“A Scriptural Model for Evangelism”

(Acts 8:26-40 – Easter 5 – May 2, 2021)

Acts 8:26-40 – 26Now an angel of the Lord spoke to Philip, saying, “Arise and go toward the south along the road which goes down from Jerusalem to Gaza.” This is desert. 27So he arose and went. And behold, a man of Ethiopia, a eunuch of great authority under Candace the queen of the Ethiopians, who had charge of all her treasury, and had come to Jerusalem to worship, 28was returning. And sitting in his chariot, he was reading Isaiah the prophet. 29Then the Spirit said to Philip, “Go near and overtake this chariot.” 30So Philip ran to him, and heard him reading the prophet Isaiah, and said, “Do you understand what you are reading?” 31And he said, “How can I, unless someone guides me?” And he asked Philip to come up and sit with him. 32The place in the Scripture which he read was this: “He was led as a sheep to the slaughter; and as a lamb before its shearer is silent, so He opened not His mouth. 33In His humiliation His justice was taken away, And who will declare His generation? For His life is taken from the earth.” 34So the eunuch answered Philip and said, “I ask you, of whom does the prophet say this, of himself or of some other man?” 35Then Philip opened his mouth, and beginning at this Scripture, preached Jesus to him. 36Now as they went down the road, they came to some water. And the eunuch said, “See, here is water. What hinders me from being baptized?” 37Then Philip said, “If you believe with all your heart, you may.” And he answered and said, “I believe that Jesus Christ is the Son of God.” 38So he commanded the chariot to stand still. And both Philip and the eunuch went down into the water, and he baptized him. 39Now when they came up out of the water, the Spirit of the Lord caught Philip away, so that the eunuch saw him no more; and he went on his way rejoicing. 40But Philip was found at Azotus. And passing through, he preached in all the cities till he came to Caesarea.

Dear Redeemed in Christ Jesus,

Before ascending to heaven Jesus told His disciples: You shall be witnesses to Me in Jerusalem, and in all Judea and Samaria, and to the end of the earth” (Acts 1:8). By His Spirit’s power the disciples preached the Gospel at Jerusalem and a congregation formed. Already by Acts 4:4 the Church had grown to 5000 men, plus women and children. And it continued to grow in despite persecution. The stoning of Stephen by the Sanhedrin, and violence against believers by Saul, only served to further the Gospel’s spread. As we come to Acts 8, we read that in connection with persecution, scattered Christians “went everywhere preaching the word” (Acts 8:4). So the Gospel spread in all Judea and Samaria, and to the end of the earth, according to Jesus’ Word.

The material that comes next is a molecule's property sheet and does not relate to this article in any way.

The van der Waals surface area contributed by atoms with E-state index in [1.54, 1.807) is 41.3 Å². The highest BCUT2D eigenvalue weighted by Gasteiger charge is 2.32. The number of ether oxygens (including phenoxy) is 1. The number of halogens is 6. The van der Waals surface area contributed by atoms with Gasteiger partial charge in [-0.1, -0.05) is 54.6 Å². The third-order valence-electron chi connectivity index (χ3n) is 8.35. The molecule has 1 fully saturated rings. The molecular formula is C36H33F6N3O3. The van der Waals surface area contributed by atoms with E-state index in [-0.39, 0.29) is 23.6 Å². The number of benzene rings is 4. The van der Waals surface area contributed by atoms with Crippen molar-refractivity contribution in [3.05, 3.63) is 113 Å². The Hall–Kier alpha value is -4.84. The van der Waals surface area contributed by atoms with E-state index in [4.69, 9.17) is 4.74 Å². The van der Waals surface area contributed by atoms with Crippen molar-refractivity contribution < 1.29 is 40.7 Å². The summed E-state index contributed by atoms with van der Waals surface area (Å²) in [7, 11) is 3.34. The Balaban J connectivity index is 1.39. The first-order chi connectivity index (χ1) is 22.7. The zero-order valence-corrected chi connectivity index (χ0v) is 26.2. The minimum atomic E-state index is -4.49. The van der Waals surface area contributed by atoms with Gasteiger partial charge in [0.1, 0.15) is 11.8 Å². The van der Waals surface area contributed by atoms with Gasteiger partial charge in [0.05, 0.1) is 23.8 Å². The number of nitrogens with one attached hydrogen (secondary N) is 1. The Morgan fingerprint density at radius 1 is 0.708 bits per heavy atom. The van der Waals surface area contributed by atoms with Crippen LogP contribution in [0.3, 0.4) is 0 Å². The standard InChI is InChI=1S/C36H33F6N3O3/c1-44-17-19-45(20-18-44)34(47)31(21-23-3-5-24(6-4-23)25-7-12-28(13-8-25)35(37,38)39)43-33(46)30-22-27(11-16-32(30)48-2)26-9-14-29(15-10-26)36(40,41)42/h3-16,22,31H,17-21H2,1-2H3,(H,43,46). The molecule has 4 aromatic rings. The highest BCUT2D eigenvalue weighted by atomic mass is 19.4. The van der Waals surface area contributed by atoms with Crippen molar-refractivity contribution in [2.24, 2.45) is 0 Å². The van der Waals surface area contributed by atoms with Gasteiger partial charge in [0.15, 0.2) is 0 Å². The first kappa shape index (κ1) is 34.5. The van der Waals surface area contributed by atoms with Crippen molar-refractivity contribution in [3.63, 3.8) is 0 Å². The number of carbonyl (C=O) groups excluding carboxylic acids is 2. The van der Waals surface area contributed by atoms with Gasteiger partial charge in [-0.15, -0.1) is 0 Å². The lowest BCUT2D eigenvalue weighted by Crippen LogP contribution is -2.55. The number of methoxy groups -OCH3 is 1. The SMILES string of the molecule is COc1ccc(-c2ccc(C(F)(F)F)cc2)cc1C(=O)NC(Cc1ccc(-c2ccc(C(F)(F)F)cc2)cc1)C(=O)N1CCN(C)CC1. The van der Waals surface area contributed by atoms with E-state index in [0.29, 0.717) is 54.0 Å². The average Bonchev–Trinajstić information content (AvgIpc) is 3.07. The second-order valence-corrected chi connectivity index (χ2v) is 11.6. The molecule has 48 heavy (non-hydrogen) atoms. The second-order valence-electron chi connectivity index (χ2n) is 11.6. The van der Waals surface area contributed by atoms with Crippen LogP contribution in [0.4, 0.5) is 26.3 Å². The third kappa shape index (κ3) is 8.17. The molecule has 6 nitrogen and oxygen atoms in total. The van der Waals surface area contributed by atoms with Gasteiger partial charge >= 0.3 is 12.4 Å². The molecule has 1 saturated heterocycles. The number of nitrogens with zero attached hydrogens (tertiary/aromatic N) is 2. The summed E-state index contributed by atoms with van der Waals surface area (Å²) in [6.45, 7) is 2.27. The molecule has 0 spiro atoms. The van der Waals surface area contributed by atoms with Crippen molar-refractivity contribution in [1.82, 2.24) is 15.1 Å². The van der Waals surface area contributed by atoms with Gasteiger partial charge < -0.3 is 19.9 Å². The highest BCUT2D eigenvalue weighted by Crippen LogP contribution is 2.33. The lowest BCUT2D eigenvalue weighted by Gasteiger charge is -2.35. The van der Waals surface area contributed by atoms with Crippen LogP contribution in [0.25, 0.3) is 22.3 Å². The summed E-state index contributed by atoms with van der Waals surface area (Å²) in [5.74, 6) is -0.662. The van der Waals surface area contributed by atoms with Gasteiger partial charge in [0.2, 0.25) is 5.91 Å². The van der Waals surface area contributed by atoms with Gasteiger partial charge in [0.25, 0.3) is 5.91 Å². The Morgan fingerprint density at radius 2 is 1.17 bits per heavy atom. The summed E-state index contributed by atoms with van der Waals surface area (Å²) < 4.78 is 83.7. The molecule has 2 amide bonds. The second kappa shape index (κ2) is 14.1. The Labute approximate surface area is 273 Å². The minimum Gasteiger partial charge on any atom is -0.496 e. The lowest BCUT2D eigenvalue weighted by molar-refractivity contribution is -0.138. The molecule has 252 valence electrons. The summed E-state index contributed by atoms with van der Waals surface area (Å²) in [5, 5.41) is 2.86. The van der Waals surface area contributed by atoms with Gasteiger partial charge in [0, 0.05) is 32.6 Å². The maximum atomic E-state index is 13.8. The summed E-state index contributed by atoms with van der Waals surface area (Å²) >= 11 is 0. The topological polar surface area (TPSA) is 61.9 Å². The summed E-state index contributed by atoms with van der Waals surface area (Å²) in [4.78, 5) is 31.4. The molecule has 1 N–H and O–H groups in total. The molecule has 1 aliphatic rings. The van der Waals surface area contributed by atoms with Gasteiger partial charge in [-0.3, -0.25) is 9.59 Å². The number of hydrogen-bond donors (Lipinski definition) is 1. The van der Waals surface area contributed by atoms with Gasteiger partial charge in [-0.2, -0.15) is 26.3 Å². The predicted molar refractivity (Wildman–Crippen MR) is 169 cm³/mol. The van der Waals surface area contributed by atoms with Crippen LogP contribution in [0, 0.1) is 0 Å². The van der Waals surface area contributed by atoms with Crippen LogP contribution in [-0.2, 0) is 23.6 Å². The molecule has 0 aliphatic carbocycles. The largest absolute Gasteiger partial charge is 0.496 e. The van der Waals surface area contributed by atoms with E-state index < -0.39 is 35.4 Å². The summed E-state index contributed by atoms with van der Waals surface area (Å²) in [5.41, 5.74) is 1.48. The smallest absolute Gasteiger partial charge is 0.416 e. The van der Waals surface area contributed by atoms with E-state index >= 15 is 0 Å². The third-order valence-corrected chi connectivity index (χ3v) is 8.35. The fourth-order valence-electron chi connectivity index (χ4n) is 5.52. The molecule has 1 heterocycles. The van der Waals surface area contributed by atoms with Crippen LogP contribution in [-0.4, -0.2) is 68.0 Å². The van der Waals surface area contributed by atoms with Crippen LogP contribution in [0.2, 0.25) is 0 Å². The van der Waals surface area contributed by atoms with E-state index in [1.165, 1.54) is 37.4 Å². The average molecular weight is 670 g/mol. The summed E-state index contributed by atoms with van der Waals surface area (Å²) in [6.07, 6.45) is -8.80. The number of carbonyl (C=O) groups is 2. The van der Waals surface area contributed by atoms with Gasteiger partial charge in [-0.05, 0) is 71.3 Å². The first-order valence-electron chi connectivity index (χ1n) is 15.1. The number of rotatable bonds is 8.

In our text, we meet a man who was part of this great Spirit-led movement in the early Church, bringing Christ’s Gospel to the ends of the earth – Philip the Evangelist. From his example, let us consider “A Scriptural Model for Evangelism” and our own role in sharing the Gospel today.

1) It follows the Lord’s command and His Spirit’s lead

A first point in this Scriptural model for evangelism is that it follows the Lord’s command and His Spirit’s lead. In this, Philip sets a good example. An angel of the Lord told him: “‘Arise and go toward the south along the road which goes down from Jerusalem to Gaza.’ … So he arose and went” (vs. 26, 27). Later when Philip saw a man riding in a chariot, the Spirit of the Lord told him: “Go near and overtake this chariot” (vs. 29). So Philip ran to the chariot. Earlier in this chapter, we read of Philip beginning work in a thriving mission field in Samaria. Yet here, he is told to go to a seemingly barren mission field in the middle of the desert! The reason for going was not fully revealed. Success was not foretold. Yet Philip obeyed the Lord’s command and His Spirit’s lead.

In our daily walk, are we prepared to be witnesses of Christ’s Gospel wherever He leads? I am not saying we should wait for a voice from heaven to direct us. Nor is everyone called like Philip into the public ministry of the Word. But God’s Word tells us that we are all part of His evangelism plan wherever He places us in life. 1 Peter 2:9 says: “You are a chosen generation, a royal priesthood, a holy nation, His own special people, that you may proclaim the praises of Him who called you out of darkness into His marvelous light.” God has called us out of the darkness of walking in sin and unbelief apart from Him. By His Spirit He has called us to repentance and faith, so that we confess our sins and cling to the forgiveness Jesus won on the cross for us. Now that God has made us His holy people through faith in His Son, we can proclaim His praises. We live in the marvelous light of His Gospel of salvation and eternal life, which is ours in Christ. And it is ours freely to share with others. He will give us opportunities to share His Gospel with others around us, wherever He places us in our daily callings, wherever He leads us to go day by day.

Sometimes, sharing the Gospel with a person may seem like that desert road Philip was called to take, a seemingly barren and fruitless venture. The road to a person’s heart with the Gospel may seem so long and hard, with no promise of success. We are good at making excuses why not to go: “My relationship with so and so is fine now. Why should I make it uncomfortable by bringing up religion? I wouldn’t know what to say anyway. God should send someone else to that person.”

Sometimes it takes hard times, perhaps an unexpected shift in our life tracks, to prod us out of our comfort zone. It was true among the early Christians, who were uprooted and scattered by persecution. It was true for Philip. But as those believers saw themselves as pilgrims and strangers in the world, they seemed to follow the Spirit’s lead and to share the Gospel with such vitality.

A lot of our readiness to witness has to do with remembering who we are as God’s redeemed in Christ. Philip was not perfect. He was a sinner, just like us. He became a saved sinner as he heard the Gospel and the Spirit brought him to faith, just like us. Philip knew that Jesus gave His life on the cross, so that whoever believes in Him shall not perish but have everlasting life (John 3:16). Remembering who he was as a redeemed child of God in Christ, he was led with joy to proclaim his Savior’s praises. That is the evangelist spirit. As we remember who we are as God’s blood-bought children in Christ, on our way to our heavenly homeland, we can keep proper perspective on our purpose in this world. With Philip, we can be led forth in joy to proclaim our Savior’s praises wherever His leads!

2) It seeks the individual and ministers where he is at